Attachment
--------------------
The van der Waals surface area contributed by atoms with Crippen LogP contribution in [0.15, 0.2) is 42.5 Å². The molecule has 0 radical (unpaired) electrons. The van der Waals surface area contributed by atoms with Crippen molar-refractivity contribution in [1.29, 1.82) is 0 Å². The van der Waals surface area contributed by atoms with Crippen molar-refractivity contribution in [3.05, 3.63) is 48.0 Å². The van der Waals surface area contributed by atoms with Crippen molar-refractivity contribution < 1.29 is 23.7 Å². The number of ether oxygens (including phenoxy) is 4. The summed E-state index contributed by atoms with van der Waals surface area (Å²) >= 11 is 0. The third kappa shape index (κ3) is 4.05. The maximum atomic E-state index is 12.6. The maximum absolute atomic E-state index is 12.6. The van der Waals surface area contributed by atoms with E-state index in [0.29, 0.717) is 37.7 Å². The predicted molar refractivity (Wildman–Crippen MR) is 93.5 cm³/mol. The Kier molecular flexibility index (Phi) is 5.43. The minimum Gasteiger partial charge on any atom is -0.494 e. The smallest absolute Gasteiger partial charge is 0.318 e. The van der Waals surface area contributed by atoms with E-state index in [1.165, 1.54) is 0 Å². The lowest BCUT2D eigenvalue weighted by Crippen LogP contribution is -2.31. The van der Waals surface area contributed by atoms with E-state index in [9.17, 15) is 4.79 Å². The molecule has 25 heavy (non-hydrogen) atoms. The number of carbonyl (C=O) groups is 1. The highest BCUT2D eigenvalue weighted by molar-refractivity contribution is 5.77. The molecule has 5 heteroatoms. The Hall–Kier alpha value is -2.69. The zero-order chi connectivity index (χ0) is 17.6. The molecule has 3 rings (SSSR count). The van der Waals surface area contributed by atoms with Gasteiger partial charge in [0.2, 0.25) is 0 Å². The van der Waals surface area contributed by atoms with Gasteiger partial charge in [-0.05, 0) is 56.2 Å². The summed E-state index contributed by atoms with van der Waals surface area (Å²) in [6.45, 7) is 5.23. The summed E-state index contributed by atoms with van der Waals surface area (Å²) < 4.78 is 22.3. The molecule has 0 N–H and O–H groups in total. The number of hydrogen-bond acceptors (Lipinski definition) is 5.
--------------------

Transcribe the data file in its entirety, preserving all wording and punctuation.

The van der Waals surface area contributed by atoms with Crippen LogP contribution in [0.15, 0.2) is 42.5 Å². The molecule has 0 radical (unpaired) electrons. The van der Waals surface area contributed by atoms with Crippen molar-refractivity contribution in [1.29, 1.82) is 0 Å². The van der Waals surface area contributed by atoms with Crippen molar-refractivity contribution in [3.05, 3.63) is 48.0 Å². The van der Waals surface area contributed by atoms with Crippen molar-refractivity contribution < 1.29 is 23.7 Å². The number of ether oxygens (including phenoxy) is 4. The summed E-state index contributed by atoms with van der Waals surface area (Å²) >= 11 is 0. The third kappa shape index (κ3) is 4.05. The maximum atomic E-state index is 12.6. The maximum absolute atomic E-state index is 12.6. The van der Waals surface area contributed by atoms with E-state index in [0.29, 0.717) is 37.7 Å². The predicted molar refractivity (Wildman–Crippen MR) is 93.5 cm³/mol. The Kier molecular flexibility index (Phi) is 5.43. The minimum Gasteiger partial charge on any atom is -0.494 e. The smallest absolute Gasteiger partial charge is 0.318 e. The van der Waals surface area contributed by atoms with E-state index in [1.165, 1.54) is 0 Å². The lowest BCUT2D eigenvalue weighted by Crippen LogP contribution is -2.31. The van der Waals surface area contributed by atoms with E-state index in [9.17, 15) is 4.79 Å². The molecule has 25 heavy (non-hydrogen) atoms. The number of carbonyl (C=O) groups is 1. The highest BCUT2D eigenvalue weighted by molar-refractivity contribution is 5.77. The molecule has 5 heteroatoms. The Hall–Kier alpha value is -2.69. The zero-order chi connectivity index (χ0) is 17.6. The molecule has 3 rings (SSSR count). The van der Waals surface area contributed by atoms with Gasteiger partial charge in [0.2, 0.25) is 0 Å². The van der Waals surface area contributed by atoms with Gasteiger partial charge in [-0.05, 0) is 56.2 Å². The summed E-state index contributed by atoms with van der Waals surface area (Å²) in [6.45, 7) is 5.23. The summed E-state index contributed by atoms with van der Waals surface area (Å²) < 4.78 is 22.3. The molecule has 0 N–H and O–H groups in total. The number of hydrogen-bond acceptors (Lipinski definition) is 5.